I am no longer involved in agriculture at the moment following a row with my brother but I still own a Fordson Super Dexta and an MF165. There are in storage at my parents. I hope to find work for them at some point in the futire.
Yes it has served me extraordinarily well for the past fourteen years or so.

Really has some pulling power, I have a mahoosive set of discs, which I use instead of ploughing generally.

She's very nimble.

The loader is hydraulic now, but converted from an old trip loader,so getting it to cooperate requires some nifty lever work.

I had the wheels turned 'inside out' to accommodate my preferred working bed width..

Once I've done final cultivations, in some areas the wheelings become person paths for crop maintenance.

Right now I'm looking for a slightly larger, maybe 4wd with a better loader for materials handling compost / muck / wood chip - to add to my armoury. :rolleyes:

Then I'd take the loader off this one and use it just for field, and trailer work.

I even have aspirations for a Massey.:blush:

You're right though there's nothing like the rattle of this particular model.


Goes, and goes, and goes, all day, and very fuel efficient too. :okay:
 
OP
tyred

tyred

Legendary Member
Location
Ireland
Yes it has served me extraordinarily well for the past fourteen years or so.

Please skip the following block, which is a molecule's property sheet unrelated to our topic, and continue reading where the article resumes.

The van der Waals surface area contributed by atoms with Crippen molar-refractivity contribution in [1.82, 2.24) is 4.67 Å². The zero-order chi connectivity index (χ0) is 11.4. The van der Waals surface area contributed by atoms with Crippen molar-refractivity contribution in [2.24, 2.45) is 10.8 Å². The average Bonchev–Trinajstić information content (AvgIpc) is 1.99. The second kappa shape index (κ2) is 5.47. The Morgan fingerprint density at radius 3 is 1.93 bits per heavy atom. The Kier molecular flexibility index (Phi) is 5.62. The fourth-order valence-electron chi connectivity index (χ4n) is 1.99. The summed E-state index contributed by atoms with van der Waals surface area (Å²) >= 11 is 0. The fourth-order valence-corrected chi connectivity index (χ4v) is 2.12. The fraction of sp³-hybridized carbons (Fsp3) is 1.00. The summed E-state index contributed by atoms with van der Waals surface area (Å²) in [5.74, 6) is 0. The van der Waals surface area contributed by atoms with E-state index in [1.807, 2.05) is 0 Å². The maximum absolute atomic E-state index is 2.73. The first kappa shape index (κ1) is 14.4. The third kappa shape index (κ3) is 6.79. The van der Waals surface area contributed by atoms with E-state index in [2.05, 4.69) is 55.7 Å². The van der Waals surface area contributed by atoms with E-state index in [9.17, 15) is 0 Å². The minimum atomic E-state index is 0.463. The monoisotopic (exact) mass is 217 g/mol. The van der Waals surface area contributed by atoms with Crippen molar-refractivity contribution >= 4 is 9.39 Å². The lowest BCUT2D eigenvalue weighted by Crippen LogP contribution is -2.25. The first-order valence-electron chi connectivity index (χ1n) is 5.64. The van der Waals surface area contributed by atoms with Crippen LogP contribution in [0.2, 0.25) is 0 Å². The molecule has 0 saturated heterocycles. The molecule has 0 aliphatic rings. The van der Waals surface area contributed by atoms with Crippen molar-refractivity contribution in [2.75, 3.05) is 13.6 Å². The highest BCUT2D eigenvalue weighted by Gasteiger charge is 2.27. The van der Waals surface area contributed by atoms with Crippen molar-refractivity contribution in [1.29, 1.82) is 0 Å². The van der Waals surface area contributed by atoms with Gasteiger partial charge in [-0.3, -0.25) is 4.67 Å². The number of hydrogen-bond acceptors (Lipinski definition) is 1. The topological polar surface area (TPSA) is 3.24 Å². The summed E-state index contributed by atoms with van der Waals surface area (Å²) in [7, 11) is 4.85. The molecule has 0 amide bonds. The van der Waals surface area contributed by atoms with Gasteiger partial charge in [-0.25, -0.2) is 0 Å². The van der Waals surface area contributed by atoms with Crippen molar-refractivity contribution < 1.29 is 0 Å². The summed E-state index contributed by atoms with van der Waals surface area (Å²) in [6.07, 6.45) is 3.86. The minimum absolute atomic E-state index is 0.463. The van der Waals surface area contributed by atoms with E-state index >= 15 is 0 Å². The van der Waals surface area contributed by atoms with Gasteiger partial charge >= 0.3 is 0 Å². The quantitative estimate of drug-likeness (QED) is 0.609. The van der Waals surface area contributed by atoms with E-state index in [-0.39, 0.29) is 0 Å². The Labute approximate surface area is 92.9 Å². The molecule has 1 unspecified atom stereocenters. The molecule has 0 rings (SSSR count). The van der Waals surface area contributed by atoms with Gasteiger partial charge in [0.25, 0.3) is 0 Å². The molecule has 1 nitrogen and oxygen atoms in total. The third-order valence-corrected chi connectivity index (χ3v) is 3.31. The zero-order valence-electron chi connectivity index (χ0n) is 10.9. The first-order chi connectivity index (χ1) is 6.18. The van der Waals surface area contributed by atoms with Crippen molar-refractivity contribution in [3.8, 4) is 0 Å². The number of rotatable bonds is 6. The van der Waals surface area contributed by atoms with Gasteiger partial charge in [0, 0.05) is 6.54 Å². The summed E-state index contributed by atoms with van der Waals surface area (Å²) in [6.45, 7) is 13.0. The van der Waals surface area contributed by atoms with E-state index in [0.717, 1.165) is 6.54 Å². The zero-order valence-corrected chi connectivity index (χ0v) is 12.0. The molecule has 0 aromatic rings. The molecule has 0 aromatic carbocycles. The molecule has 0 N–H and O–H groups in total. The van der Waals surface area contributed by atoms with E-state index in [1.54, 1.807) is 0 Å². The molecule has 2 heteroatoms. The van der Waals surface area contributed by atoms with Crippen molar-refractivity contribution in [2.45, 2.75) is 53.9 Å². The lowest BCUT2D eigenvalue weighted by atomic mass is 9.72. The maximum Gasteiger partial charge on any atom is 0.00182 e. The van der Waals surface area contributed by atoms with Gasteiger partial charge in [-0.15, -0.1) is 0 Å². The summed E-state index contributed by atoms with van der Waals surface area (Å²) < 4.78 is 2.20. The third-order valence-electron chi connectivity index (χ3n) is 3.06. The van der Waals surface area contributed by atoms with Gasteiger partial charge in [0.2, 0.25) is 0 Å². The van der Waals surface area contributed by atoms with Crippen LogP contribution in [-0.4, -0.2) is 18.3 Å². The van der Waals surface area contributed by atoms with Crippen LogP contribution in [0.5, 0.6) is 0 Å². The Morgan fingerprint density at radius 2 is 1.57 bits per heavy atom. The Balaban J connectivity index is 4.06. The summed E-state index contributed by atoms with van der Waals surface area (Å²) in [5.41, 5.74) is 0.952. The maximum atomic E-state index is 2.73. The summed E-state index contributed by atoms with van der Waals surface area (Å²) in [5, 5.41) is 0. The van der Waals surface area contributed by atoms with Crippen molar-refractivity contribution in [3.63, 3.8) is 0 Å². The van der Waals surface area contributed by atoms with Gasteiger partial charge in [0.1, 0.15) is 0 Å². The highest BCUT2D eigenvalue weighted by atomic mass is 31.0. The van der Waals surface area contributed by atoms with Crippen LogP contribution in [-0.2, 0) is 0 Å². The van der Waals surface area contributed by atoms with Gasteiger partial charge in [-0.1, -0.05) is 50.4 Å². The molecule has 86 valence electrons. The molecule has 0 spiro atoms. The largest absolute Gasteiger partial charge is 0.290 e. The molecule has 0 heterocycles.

Really has some pulling power, I have a mahoosive set of discs, which I use instead of ploughing generally.

She's very nimble.

The loader is hydraulic now, but converted from an old trip loader,so getting it to cooperate requires some nifty lever work.

I had the wheels turned 'inside out' to accommodate my preferred working bed width..

Once I've done final cultivations, in some areas the wheelings become person paths for crop maintenance.

Right now I'm looking for a slightly larger, maybe 4wd with a better loader for materials handling compost / muck / wood chip - to add to my armoury. :rolleyes:

Then I'd take the loader off this one and use it just for field, and trailer work.

I even have aspirations for a Massey.:blush:

You're right though there's nothing like the rattle of this particular model.


Goes, and goes, and goes, all day, and very fuel efficient too. :okay:
If you're looking for something more modern with 4WD, I'd look at Zetors or Lamborghini/Same as they are better value for money than an MF. I must admit to a soft spot for Zetor, the Czechs are great engineers.